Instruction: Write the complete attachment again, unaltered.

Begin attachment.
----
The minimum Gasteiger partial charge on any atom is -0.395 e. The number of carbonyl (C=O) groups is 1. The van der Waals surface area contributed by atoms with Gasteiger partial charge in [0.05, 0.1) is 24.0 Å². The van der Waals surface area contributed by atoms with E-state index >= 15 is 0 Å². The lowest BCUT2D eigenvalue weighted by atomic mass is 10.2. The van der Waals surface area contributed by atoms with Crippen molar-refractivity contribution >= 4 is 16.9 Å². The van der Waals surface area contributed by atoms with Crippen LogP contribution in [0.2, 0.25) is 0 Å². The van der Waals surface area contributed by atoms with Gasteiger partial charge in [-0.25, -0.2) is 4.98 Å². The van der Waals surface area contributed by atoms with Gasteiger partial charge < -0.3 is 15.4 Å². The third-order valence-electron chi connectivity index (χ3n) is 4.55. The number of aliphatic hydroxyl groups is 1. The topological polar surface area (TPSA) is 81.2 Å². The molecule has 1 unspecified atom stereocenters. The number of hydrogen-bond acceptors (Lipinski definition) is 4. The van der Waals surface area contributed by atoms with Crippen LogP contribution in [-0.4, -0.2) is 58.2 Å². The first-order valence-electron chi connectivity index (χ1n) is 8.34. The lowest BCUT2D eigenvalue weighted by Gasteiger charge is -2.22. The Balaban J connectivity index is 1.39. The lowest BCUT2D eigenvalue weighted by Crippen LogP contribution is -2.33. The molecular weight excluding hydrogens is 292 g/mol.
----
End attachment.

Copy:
The minimum Gasteiger partial charge on any atom is -0.395 e. The number of carbonyl (C=O) groups is 1. The van der Waals surface area contributed by atoms with Gasteiger partial charge in [0.05, 0.1) is 24.0 Å². The van der Waals surface area contributed by atoms with E-state index >= 15 is 0 Å². The lowest BCUT2D eigenvalue weighted by atomic mass is 10.2. The van der Waals surface area contributed by atoms with Crippen molar-refractivity contribution >= 4 is 16.9 Å². The van der Waals surface area contributed by atoms with Crippen LogP contribution in [0.2, 0.25) is 0 Å². The van der Waals surface area contributed by atoms with Gasteiger partial charge in [-0.25, -0.2) is 4.98 Å². The van der Waals surface area contributed by atoms with Gasteiger partial charge < -0.3 is 15.4 Å². The third-order valence-electron chi connectivity index (χ3n) is 4.55. The number of aliphatic hydroxyl groups is 1. The topological polar surface area (TPSA) is 81.2 Å². The molecule has 1 unspecified atom stereocenters. The number of hydrogen-bond acceptors (Lipinski definition) is 4. The van der Waals surface area contributed by atoms with Crippen LogP contribution in [-0.4, -0.2) is 58.2 Å². The first-order valence-electron chi connectivity index (χ1n) is 8.34. The lowest BCUT2D eigenvalue weighted by Gasteiger charge is -2.22. The Balaban J connectivity index is 1.39. The lowest BCUT2D eigenvalue weighted by Crippen LogP contribution is -2.33. The molecular weight excluding hydrogens is 292 g/mol.